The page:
The results have been staggering. By most measures a defensive liability over the past three seasons, Wright has corrected and reversed that trend through the first five weeks of 2012. He has committed just one error in 28 games, at a point in the season when some starting third basemen have five or six times that many. Wright's .986 fielding percentage ranks fourth in the league, while most advanced metrics -- Ultimate Zone Rating, Runs Saved and the like -- peg him as at least an average defensive third baseman.
There is some danger in putting too much stock in those early numbers, considering how unreliable defensive statistics can be in small samples. But given how poorly Wright's defense has been trending since he won his Rawlings Gold Glove Awards in 2007 and 2008, those numbers have to rank among the most encouraging aspects of the Mets' young season.
"I take a lot of pride in it," Wright said. "I don't want to be considered a hitter. I want to be considered a well-rounded baseball player, where I can play defense."
Although Braves third baseman Chipper Jones infamously criticized him after his first Gold Glove season, Wright was at the time a strong defensive third baseman -- perhaps not tops in the league, but at least somewhere in the conversation. The next year, even though his error total dropped, Wright displayed decreased range as his body bulked up -- two trends that may well have been interrelated.
Then suddenly, Wright's defense plummeted. He began making more errors in fewer chances, while proving routinely unable to reach the balls he used to. The nadir came last season, when Wright posted the third-worst UZR of any regular third baseman in baseball, according to Fangraphs.com, trailing only Chris Johnson of the Astros and Mark Reynolds of the Orioles.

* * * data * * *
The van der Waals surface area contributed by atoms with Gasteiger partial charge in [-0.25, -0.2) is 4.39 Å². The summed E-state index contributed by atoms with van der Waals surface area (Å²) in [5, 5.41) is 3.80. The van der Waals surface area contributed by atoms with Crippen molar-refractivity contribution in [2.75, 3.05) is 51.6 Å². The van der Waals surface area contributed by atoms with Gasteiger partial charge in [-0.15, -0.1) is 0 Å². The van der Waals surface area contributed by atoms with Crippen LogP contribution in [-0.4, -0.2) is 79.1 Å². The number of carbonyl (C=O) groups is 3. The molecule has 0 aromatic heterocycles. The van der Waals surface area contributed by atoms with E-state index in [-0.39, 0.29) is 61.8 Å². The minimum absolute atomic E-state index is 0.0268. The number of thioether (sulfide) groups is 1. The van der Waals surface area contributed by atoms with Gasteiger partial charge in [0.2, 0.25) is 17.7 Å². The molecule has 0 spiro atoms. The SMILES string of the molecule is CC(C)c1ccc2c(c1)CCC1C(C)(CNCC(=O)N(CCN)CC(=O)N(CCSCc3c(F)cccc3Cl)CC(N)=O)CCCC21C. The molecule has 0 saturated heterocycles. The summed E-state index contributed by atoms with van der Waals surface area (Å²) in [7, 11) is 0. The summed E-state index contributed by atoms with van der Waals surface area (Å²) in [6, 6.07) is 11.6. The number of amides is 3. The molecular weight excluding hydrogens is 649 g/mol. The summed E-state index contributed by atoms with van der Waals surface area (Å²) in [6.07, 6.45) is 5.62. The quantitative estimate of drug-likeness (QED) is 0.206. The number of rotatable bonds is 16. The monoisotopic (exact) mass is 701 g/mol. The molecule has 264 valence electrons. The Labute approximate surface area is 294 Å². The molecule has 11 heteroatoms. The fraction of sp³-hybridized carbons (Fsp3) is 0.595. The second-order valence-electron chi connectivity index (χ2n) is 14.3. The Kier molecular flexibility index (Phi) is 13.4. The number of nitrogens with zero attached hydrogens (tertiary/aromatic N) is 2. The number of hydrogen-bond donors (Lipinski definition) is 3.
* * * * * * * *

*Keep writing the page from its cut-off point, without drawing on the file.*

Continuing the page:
It seemed as if that aspect of Wright's game was gone for good, even if he did not believe it.
"For me, fielding's kind of like hitting, where you go through some slumps and you have some times that you play well," Wright said. "I don't think that you're ever as bad as you are when you're struggling, and you're never as good as you are when you're playing well."
Fielding is also like hitting in that a player can work to improve. That is what Wright made a conscious effort to do this spring, with Teufel stressing for the Mets' resident workaholic not to take as many ground balls as possible at third base. Instead, Teufel preached taking far fewer grounders at higher intensity, concentrating as much as possible on every one of them. On days when Wright bemoaned the heat or the early hour, Teufel told him simply, "I'd rather you just not do it if you're feeling that way. But if you're going to do it, let's do it right."
In that fashion, Wright was able to correct the flaws that Teufel spotted on video, bursting out of his defensive stance a few fractions of a second sooner.
"I knew something wasn't right, because he's an athlete," Teufel said. "He's quick. He steals bases, so he has great lateral movement, so there had to be something that caused it. And that's what caused it. We found the solution."
Tuesday in Philadelphia, Wright dove to his left to snare Hunter Pence's ground ball in the seventh inning, robbing Pence of a single that would have given the Phillies two one-out baserunners in a one-run ballgame. Instead, they had a man at first with two outs. Two innings later, Wright ranged into foul territory to grab another Pence grounder, throwing across his body to nail the Phillies outfielder at first. Nobody took much notice, because Wright did it with such apparent ease.
In that sense, he has been the lynchpin of this improved Mets defense, which has also received elite contributions from Andres Torres and Kirk Nieuwenhuis in center field. Not to mention that Wright has managed to improve while also posting some of the best early offensive numbers of his career.
"And it's not like we spent hours doing it," Teufel said of his defensive work. "It's just the visual thing on video, and then you take it to a guy like that and he takes it from there and goes, 'All right.'"
Teufel snapped his fingers.
"It corrects within a short period of time, because he's intelligent, a good athlete and easy to work with.
"He wants to be good at what he does, and it shows up every day."